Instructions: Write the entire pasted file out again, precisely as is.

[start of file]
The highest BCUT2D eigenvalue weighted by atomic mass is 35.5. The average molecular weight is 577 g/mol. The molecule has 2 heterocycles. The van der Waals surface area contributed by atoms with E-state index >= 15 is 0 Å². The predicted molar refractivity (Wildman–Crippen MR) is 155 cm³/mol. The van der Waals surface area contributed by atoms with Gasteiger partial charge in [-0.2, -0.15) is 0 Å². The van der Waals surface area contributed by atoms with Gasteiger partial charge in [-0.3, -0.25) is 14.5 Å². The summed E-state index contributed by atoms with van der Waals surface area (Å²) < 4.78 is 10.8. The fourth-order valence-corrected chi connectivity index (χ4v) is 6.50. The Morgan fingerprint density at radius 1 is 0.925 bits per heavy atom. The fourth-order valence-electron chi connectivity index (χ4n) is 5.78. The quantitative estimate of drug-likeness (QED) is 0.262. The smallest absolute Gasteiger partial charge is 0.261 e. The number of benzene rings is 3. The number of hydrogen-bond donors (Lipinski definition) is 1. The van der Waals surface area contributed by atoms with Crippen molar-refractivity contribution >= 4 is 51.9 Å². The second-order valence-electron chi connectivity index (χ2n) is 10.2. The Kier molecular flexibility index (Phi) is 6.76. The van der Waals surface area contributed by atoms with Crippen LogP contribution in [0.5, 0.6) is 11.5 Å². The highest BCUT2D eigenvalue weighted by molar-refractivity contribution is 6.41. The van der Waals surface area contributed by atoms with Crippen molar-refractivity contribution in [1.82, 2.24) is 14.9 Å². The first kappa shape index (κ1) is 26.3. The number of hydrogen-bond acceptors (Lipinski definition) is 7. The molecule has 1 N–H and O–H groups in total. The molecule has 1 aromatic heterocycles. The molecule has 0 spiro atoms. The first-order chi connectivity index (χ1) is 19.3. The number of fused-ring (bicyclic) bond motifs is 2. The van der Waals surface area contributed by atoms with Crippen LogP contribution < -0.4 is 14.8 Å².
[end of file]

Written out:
The highest BCUT2D eigenvalue weighted by atomic mass is 35.5. The average molecular weight is 577 g/mol. The molecule has 2 heterocycles. The van der Waals surface area contributed by atoms with E-state index >= 15 is 0 Å². The predicted molar refractivity (Wildman–Crippen MR) is 155 cm³/mol. The van der Waals surface area contributed by atoms with Gasteiger partial charge in [-0.2, -0.15) is 0 Å². The van der Waals surface area contributed by atoms with Gasteiger partial charge in [-0.3, -0.25) is 14.5 Å². The summed E-state index contributed by atoms with van der Waals surface area (Å²) < 4.78 is 10.8. The fourth-order valence-corrected chi connectivity index (χ4v) is 6.50. The Morgan fingerprint density at radius 1 is 0.925 bits per heavy atom. The fourth-order valence-electron chi connectivity index (χ4n) is 5.78. The quantitative estimate of drug-likeness (QED) is 0.262. The smallest absolute Gasteiger partial charge is 0.261 e. The number of benzene rings is 3. The number of hydrogen-bond donors (Lipinski definition) is 1. The van der Waals surface area contributed by atoms with Crippen molar-refractivity contribution >= 4 is 51.9 Å². The second-order valence-electron chi connectivity index (χ2n) is 10.2. The Kier molecular flexibility index (Phi) is 6.76. The van der Waals surface area contributed by atoms with Crippen LogP contribution in [0.5, 0.6) is 11.5 Å². The highest BCUT2D eigenvalue weighted by molar-refractivity contribution is 6.41. The van der Waals surface area contributed by atoms with Crippen molar-refractivity contribution in [1.82, 2.24) is 14.9 Å². The first kappa shape index (κ1) is 26.3. The number of hydrogen-bond acceptors (Lipinski definition) is 7. The molecule has 1 N–H and O–H groups in total. The molecule has 1 aromatic heterocycles. The molecule has 0 spiro atoms. The first-order chi connectivity index (χ1) is 19.3. The number of fused-ring (bicyclic) bond motifs is 2. The van der Waals surface area contributed by atoms with Crippen LogP contribution < -0.4 is 14.8 Å².